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RESEARCH ARTICLE

Establishment and summer survival of the perennial legumes, Dorycnium hirsutum and D. rectum in Mediterranean environments

L. W. Bell A C D , G. A. Moore B C , M. A. Ewing C and S. J. Bennett C
+ Author Affiliations
- Author Affiliations

A School of Plant Biology, University of Western Australia, 35 Stirling Highway, Crawley, WA 6009, Australia.

B Department of Agriculture Western Australia, 3 Baron-Hay Court, South Perth, WA 6151, Australia.

C CRC for Plant-based Management of Dryland Salinity, University of Western Australia, 35 Stirling Highway, Crawley, WA 6009, Australia.

D Corresponding author. Email: belll02@student.uwa.edu.au

Australian Journal of Experimental Agriculture 45(10) 1245-1254 https://doi.org/10.1071/EA04227
Submitted: 28 October 2004  Accepted: 3 May 2005   Published: 15 November 2005

Abstract

The genus Dorycnium has been identified for its potential use as a forage plant for southern Australia, but little is known about factors affecting establishment and survival. This investigation examined some factors affecting the establishment of D. hirsutum and D. rectum in Mediterranean environments of south-west Western Australia. The population dynamics of D. hirsutum and D. rectum seedlings were investigated during the summer drought in 4 environments. The effect of time of sowing on establishment and survival of D. hirsutum was tested as a management option for improving establishment of these species.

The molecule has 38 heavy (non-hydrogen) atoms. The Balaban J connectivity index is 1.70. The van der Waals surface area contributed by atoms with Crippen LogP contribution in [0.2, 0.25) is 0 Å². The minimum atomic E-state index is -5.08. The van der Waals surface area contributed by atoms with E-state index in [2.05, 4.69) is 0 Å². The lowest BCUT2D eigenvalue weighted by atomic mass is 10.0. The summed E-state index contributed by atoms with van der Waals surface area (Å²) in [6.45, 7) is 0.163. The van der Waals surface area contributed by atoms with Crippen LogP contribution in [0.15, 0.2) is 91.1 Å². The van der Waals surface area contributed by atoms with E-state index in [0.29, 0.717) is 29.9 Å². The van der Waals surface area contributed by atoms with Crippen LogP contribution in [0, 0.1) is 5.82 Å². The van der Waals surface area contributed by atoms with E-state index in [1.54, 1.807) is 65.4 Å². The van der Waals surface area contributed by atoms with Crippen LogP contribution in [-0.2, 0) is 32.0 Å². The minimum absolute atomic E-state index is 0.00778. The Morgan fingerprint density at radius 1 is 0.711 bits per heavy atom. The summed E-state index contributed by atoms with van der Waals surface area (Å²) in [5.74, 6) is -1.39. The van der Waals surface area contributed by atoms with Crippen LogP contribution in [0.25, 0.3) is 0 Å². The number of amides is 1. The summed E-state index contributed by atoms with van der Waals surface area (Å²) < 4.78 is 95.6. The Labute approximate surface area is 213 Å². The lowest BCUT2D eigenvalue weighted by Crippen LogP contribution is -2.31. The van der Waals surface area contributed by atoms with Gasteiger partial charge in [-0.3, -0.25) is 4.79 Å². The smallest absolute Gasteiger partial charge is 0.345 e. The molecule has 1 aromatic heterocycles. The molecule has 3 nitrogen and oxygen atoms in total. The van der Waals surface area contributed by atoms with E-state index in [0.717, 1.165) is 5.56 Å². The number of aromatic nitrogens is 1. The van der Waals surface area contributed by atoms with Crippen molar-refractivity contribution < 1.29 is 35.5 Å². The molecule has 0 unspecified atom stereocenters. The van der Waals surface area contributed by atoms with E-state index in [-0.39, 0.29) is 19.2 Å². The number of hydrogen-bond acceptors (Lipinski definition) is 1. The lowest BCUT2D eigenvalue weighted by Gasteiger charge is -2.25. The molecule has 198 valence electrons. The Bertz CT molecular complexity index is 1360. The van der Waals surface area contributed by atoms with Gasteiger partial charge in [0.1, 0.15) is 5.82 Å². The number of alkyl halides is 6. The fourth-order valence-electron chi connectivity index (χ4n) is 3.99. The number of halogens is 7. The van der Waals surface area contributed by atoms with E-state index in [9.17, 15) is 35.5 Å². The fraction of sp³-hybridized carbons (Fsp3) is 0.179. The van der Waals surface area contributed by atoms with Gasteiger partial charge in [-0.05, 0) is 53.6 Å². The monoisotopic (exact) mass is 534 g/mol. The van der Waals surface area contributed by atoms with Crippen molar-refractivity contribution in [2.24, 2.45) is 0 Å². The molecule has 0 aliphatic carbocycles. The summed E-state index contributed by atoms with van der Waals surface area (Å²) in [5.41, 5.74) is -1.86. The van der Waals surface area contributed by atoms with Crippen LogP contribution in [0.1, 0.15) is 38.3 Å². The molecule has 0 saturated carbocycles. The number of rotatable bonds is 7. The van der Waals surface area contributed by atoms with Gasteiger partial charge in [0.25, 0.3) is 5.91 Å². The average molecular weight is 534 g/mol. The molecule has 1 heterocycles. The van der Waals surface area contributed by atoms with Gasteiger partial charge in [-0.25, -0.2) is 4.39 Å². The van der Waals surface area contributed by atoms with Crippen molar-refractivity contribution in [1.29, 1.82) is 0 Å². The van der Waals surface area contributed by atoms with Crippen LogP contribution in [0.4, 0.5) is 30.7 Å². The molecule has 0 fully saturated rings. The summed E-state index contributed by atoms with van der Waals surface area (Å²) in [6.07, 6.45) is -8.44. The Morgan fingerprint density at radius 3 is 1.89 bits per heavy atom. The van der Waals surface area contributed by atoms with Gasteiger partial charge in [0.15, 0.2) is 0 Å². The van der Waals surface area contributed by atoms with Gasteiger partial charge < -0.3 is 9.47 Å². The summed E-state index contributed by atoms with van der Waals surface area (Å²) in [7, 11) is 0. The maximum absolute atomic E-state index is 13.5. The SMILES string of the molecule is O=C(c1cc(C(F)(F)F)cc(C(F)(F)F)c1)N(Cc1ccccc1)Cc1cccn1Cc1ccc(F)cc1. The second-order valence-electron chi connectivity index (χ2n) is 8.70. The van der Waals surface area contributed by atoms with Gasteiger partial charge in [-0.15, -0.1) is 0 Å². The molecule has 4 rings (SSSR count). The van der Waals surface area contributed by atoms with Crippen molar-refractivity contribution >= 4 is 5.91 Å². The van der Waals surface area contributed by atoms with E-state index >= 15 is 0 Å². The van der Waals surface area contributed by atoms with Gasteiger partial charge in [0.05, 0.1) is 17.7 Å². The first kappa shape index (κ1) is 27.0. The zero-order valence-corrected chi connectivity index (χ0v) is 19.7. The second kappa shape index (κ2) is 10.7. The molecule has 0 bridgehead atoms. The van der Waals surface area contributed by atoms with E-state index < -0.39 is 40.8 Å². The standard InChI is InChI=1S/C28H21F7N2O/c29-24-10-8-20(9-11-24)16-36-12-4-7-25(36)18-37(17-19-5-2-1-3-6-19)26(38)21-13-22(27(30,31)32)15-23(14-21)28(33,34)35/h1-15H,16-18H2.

Poor seedling performance was observed in both Dorycnium species. Less than 20% of D. rectum plants survived the summer drought at all locations, compared with >50% for D. hirsutum seedlings. Poor seedling vigour coupled with weed competition resulted in low plant numbers at 2 sites. Compared with autumn sowings, populations of D. hirsutum sown in August and September had lower plant densities before summer due to poorer seedling emergence. Plant numbers declined during the summer in all plots, but losses were greatest in those sown in September. In both experiments, small D. hirsutum plants survived in plots where little competition was present. Improvements in seedling vigour may be possible with plant breeding but establishment methods that reduce weed competition are valuable. Spring sowing may enable effective weed control before seeding, but later sowings run the risk of reducing seedling emergence and survival.

Additional keywords: drought, canary clover, seedling, perennial pasture.


Acknowledgments

For their assistance, we would like to thank Bradley Wintle, John Titerington and Tony Albertsen for carrying out plant tracking and taking plant density measurements at Katanning and Bibby Springs Thanks to Richard Bennett and Claire Farrell for their help at Merredin with sowing and taking measurements, and to Aleida Williams for her help with stem water potential and survival measurements. Thanks must also go to the Trifolium Genetic Resource Centre, Department of Agriculture Western Australia for providing seed and to the CRC for Plant-based Management of Dryland Salinity, Jean Rogerson Memorial Trust, and to the AW Howard Memorial Trust for providing the primary author with a stipend.


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